Wednesday, January 3, 2018

Ohio's EPA championing no/low interest loans to help state's water quality issues

Ohio’s environmental guardian agency doled out nearly $1 billion in 2017 to help finance drinking water and above ground water-protection projects.

The $936 million dollars was the largest ever such figure in the history of the Ohio Environmental Protection Agency’s 28-year-old revolving loan program. This program was – and still is – designed to assist local governments via loans below market/bank rates.

Below‐market interest rates provide significant cost savings compared to a market interest  rates. As such, the $936 million resulted in a combined savings to these local entities, said the Ohio EPA’s director, Craig W. Butler.

It’s important for Ohioans to know that Ohio EPA is helping communities and business with compliance, technical and financial assistance,” Butler said. “We were able to make this nearly billion dollar investment in water quality improvements because these funds are carefully managed.”

Butler said that as part of his agency’s on-going effort his staff frequently pow-wow’s with local officials such as city administrators, mayors and county commissioners.

We do so in an effort to better understand their community needs and build positive working relationships between state and local governments,” Butler said.

Adding that such work helps bolster the infrastructure of local waste-water treatment, Butler said that these kinds of projects ultimately drive improvements to both the Lake Erie and Ohio River watersheds.

Among the projects getting the green light through this revolving loan fund were:

· $65 million was directed toward improving Ohio’s public water systems.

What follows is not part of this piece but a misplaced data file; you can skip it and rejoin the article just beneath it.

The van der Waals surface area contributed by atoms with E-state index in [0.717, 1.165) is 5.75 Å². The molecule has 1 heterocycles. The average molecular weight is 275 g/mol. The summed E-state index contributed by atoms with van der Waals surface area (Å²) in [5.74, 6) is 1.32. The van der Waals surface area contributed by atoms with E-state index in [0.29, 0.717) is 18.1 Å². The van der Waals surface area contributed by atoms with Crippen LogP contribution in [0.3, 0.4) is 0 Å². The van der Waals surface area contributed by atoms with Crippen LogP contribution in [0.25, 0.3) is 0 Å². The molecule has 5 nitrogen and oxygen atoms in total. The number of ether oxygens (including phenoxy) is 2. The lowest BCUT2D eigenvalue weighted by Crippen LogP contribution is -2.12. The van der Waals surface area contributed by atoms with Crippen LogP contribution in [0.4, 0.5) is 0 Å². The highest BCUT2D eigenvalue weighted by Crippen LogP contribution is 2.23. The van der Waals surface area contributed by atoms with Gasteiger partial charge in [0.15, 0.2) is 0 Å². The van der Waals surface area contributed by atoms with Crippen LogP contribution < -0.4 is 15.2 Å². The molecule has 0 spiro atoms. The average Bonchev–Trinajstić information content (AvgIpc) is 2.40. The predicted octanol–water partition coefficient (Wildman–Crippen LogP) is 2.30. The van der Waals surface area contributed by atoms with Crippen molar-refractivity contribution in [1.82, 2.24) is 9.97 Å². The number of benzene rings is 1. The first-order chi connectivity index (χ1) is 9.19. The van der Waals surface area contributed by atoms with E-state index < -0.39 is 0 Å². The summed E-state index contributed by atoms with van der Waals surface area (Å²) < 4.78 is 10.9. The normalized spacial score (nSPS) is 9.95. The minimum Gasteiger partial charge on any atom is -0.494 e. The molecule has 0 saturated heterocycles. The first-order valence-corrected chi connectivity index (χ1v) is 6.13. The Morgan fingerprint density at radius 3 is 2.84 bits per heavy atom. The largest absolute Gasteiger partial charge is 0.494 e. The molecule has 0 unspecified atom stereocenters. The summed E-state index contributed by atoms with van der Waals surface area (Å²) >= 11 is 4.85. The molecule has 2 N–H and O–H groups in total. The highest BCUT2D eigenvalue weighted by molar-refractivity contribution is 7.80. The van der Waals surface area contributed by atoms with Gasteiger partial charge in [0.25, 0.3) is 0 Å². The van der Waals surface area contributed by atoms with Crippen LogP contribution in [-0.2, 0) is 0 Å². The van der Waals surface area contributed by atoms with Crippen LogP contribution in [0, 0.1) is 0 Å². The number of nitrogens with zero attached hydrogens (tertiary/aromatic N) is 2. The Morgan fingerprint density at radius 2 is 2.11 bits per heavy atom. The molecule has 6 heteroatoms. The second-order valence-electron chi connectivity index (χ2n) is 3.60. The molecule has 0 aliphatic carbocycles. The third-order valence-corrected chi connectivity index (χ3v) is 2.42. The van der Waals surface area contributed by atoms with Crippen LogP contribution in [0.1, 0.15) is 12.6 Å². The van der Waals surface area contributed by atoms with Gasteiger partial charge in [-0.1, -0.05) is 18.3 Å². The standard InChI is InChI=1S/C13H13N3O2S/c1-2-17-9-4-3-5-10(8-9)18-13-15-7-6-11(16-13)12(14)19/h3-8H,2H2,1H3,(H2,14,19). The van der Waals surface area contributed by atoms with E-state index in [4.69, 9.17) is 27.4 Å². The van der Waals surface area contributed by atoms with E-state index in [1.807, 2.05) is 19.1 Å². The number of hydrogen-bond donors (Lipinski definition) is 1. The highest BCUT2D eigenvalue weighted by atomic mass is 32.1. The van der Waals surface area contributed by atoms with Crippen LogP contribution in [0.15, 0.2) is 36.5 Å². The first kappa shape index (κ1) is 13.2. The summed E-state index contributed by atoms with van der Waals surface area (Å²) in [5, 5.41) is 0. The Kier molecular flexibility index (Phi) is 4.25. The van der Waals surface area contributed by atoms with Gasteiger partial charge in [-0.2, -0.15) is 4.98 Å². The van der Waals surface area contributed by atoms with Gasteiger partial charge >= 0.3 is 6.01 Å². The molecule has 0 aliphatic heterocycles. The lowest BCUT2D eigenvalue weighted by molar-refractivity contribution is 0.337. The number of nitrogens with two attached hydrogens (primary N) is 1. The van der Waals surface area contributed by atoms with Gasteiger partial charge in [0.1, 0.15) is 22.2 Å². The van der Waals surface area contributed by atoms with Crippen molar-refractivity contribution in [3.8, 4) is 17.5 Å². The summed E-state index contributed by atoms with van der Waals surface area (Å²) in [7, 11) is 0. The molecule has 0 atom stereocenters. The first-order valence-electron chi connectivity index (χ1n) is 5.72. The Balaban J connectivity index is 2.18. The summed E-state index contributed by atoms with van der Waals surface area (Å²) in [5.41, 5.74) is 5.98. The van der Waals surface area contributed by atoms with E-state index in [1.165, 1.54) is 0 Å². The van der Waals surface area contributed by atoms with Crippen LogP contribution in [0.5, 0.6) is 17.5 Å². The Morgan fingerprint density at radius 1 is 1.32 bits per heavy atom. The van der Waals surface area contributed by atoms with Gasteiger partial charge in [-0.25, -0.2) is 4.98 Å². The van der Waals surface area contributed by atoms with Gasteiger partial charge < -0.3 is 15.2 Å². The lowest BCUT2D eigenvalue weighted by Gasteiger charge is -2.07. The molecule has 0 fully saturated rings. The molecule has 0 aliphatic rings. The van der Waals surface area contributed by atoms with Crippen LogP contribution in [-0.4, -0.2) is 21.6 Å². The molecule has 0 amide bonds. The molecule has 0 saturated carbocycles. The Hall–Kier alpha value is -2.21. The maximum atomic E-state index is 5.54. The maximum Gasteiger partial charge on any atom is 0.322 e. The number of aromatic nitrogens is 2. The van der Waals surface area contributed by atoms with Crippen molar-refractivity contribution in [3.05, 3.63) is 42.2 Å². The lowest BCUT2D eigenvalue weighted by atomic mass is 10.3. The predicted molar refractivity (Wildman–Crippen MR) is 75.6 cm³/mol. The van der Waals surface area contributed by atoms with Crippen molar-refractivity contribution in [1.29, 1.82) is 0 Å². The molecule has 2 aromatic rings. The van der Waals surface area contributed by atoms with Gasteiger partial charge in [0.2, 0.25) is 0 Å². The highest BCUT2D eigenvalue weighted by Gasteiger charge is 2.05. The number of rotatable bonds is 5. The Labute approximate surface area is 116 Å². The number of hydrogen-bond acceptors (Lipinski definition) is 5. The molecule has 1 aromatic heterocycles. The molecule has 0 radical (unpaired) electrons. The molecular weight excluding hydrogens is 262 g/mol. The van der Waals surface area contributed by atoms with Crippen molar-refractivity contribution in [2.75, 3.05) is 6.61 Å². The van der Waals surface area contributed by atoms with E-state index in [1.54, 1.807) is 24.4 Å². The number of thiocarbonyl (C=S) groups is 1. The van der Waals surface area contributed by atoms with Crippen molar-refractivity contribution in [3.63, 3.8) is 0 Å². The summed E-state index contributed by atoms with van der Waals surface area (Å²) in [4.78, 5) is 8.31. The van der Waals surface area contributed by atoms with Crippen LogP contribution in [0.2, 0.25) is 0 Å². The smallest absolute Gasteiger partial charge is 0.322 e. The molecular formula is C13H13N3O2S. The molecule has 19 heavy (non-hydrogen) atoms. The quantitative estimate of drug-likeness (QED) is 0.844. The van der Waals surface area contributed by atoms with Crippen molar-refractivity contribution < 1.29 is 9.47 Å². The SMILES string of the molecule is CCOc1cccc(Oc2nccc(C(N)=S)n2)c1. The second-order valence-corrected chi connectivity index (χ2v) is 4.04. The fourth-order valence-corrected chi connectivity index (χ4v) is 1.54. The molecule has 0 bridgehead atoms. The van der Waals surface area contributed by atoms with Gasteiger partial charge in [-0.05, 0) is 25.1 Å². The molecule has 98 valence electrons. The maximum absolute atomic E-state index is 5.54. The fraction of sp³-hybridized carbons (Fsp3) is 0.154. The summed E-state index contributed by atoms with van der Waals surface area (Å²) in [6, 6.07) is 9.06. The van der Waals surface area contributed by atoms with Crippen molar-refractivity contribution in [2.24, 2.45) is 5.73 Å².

· $10 million was issued for projects that restore wetlands and counter the loss of Ohio’s natural water resources.
· $36 million was provided in principal-forgiveness financing at zero percent interest (meaning borrowers are not required to repay the loans).

· $13 million was distributed across 51 counties for home sewage treatment system (septic) replacement and upgrades.

· Seventeen loans were issued for large projects of $10 million or greater including combined sewer overflow projects in Cuyahoga, Hamilton, Franklin, Lorain, Lucas, and Summit counties along with large wastewater treatment plant improvements in Miami and Henry counties.

· $258 million was awarded for projects to separate combined sewer overflows in the Lake Erie watershed.

Butler said as well that while the $936 million figure sounds impressive the Ohio EPA is hoping to issue $1.7 billion in its revolving loan program, based upon application status and how far along is an applicant’s planning.

Among the first goals for 2018, the Ohio EPA is making $50 million available at a zero percent interest rate for regionalization projects.

Butler explained that regionalization is defined “as at least two independent entities working together to share the responsibility of providing services to their residential, commercial, and industrial customers by physically connecting their sewage collection systems or by using a centralized waste water treatment system.”

Likewise, said Butler, his agency made $100 million available at zero-percent interest in each of the past three years for infrastructure improvements to help curtail the algae blooms in Lake Erie.

About $50 million is being committed for such projects in 2018, the Ohio EPA says.

- Jeffrey L. Frischkorn

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